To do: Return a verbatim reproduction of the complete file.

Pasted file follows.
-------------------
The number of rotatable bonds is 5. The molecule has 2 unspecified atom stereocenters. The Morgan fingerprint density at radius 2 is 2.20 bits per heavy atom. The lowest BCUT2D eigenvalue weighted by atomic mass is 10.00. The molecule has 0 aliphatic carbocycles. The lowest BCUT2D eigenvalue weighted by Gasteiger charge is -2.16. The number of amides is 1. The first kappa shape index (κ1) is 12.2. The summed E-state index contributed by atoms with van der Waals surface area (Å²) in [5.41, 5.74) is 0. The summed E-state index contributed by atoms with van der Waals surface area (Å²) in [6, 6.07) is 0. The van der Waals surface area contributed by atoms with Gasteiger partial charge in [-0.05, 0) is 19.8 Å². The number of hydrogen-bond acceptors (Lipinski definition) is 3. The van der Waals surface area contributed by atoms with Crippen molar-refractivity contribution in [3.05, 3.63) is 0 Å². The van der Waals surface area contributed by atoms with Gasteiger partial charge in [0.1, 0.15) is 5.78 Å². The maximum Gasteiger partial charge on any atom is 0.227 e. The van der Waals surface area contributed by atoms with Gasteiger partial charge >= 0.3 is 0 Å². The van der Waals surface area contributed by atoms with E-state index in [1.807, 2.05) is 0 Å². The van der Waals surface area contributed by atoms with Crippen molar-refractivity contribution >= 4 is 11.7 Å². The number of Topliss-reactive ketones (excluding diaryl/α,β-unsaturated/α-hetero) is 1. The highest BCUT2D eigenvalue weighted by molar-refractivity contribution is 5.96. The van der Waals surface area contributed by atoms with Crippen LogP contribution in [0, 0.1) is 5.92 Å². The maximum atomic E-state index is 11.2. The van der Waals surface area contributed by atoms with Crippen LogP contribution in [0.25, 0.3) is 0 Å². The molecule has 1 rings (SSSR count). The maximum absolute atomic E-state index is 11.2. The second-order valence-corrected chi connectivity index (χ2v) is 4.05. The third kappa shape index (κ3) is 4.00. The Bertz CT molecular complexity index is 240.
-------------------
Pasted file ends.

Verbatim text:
The number of rotatable bonds is 5. The molecule has 2 unspecified atom stereocenters. The Morgan fingerprint density at radius 2 is 2.20 bits per heavy atom. The lowest BCUT2D eigenvalue weighted by atomic mass is 10.00. The molecule has 0 aliphatic carbocycles. The lowest BCUT2D eigenvalue weighted by Gasteiger charge is -2.16. The number of amides is 1. The first kappa shape index (κ1) is 12.2. The summed E-state index contributed by atoms with van der Waals surface area (Å²) in [5.41, 5.74) is 0. The summed E-state index contributed by atoms with van der Waals surface area (Å²) in [6, 6.07) is 0. The van der Waals surface area contributed by atoms with Gasteiger partial charge in [-0.05, 0) is 19.8 Å². The number of hydrogen-bond acceptors (Lipinski definition) is 3. The van der Waals surface area contributed by atoms with Crippen molar-refractivity contribution in [3.05, 3.63) is 0 Å². The van der Waals surface area contributed by atoms with Gasteiger partial charge in [0.1, 0.15) is 5.78 Å². The maximum Gasteiger partial charge on any atom is 0.227 e. The van der Waals surface area contributed by atoms with Gasteiger partial charge >= 0.3 is 0 Å². The van der Waals surface area contributed by atoms with E-state index in [1.807, 2.05) is 0 Å². The van der Waals surface area contributed by atoms with Crippen molar-refractivity contribution >= 4 is 11.7 Å². The number of Topliss-reactive ketones (excluding diaryl/α,β-unsaturated/α-hetero) is 1. The highest BCUT2D eigenvalue weighted by molar-refractivity contribution is 5.96. The van der Waals surface area contributed by atoms with Crippen LogP contribution in [0, 0.1) is 5.92 Å². The maximum atomic E-state index is 11.2. The van der Waals surface area contributed by atoms with Crippen LogP contribution in [0.25, 0.3) is 0 Å². The molecule has 1 rings (SSSR count). The maximum absolute atomic E-state index is 11.2. The second-order valence-corrected chi connectivity index (χ2v) is 4.05. The third kappa shape index (κ3) is 4.00. The Bertz CT molecular complexity index is 240.